In Attack of SehwagGaurav writes in defence of Virender Sehwag, who's just been axed from the Indian one-day team. A few rebuttals to some of his points:
1. Of course, Sehwag has been "figured out", but that happened much earlier. Any batsman who's around for more than two years is usually figured out, and everyone knows the score. It is what bowlers make of this and how batsmen counter their opponents' strategies. In this case, the tendencies (usually successful) to swish outside off-stump and the inconvenient defensive jab to the ball aimed into his left shoulder from wide of the right arm bowler's crease are well-known. South Africa, due to various bowling muddles, never got around to doing the second, but they were helped by Sehwag succumbing to the first. In Sehwag's case, the technical flaws have never been of as much concern as he usually did not let them mentally interfere with what he could do, namely give the ball a right hammering.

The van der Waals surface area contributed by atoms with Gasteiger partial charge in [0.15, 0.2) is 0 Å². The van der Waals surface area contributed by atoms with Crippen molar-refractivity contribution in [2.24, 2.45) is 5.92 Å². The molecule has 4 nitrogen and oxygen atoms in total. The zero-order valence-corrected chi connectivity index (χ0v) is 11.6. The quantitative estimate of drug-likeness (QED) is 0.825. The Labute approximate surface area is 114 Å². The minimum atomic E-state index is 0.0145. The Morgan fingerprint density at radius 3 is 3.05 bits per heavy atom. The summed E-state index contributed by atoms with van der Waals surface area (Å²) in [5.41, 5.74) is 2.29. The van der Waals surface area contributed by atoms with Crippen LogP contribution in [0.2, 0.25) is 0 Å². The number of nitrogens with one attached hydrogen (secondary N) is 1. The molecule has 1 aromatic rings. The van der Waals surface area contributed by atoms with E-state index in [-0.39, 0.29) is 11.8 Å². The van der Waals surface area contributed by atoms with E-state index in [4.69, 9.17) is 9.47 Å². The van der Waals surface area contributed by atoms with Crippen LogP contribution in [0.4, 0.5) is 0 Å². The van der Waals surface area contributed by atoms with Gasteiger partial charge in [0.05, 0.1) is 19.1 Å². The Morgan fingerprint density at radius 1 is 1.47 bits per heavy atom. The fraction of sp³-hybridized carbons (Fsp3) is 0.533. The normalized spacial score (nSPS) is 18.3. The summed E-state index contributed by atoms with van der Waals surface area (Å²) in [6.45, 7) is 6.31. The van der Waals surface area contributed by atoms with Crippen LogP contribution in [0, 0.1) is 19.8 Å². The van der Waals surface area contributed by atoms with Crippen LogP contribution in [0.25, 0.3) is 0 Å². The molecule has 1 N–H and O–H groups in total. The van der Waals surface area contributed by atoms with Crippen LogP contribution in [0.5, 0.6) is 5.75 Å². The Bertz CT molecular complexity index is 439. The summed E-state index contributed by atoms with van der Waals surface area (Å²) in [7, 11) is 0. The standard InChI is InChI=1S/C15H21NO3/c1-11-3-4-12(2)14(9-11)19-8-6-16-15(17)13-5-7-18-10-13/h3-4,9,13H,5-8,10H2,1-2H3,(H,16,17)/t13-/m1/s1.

2. What's missing is the mental game. It was painful to watch him go at the ball like a robot with one set of control instructions. He had no B-plan. Worse, he didn't seem inclined to think of one. A mere middle-order switch wasn't going to do the trick.
3. Overall, he seemed a lazy cricketer. It's exactly the range of shots and talent on offer, which Gaurav speaks of, that warrants a punitive omission. The return of Ganguly and Zaheer actually confirmed the worth of such an action, which is fairly unprecedented in recent Indian cricket. Complacency can set in even if you think you guard against it. An interesting counterpoint is how Graeme Smith poked around even though he was having a worse time than Sehwag.
Bottomline: you can't always make hay while the sun shines. Sometimes, you have to stand shivering in the rain and look for the grass in the wet mud, instead of going back to the hut. (Actually, that's good advice for me too :-))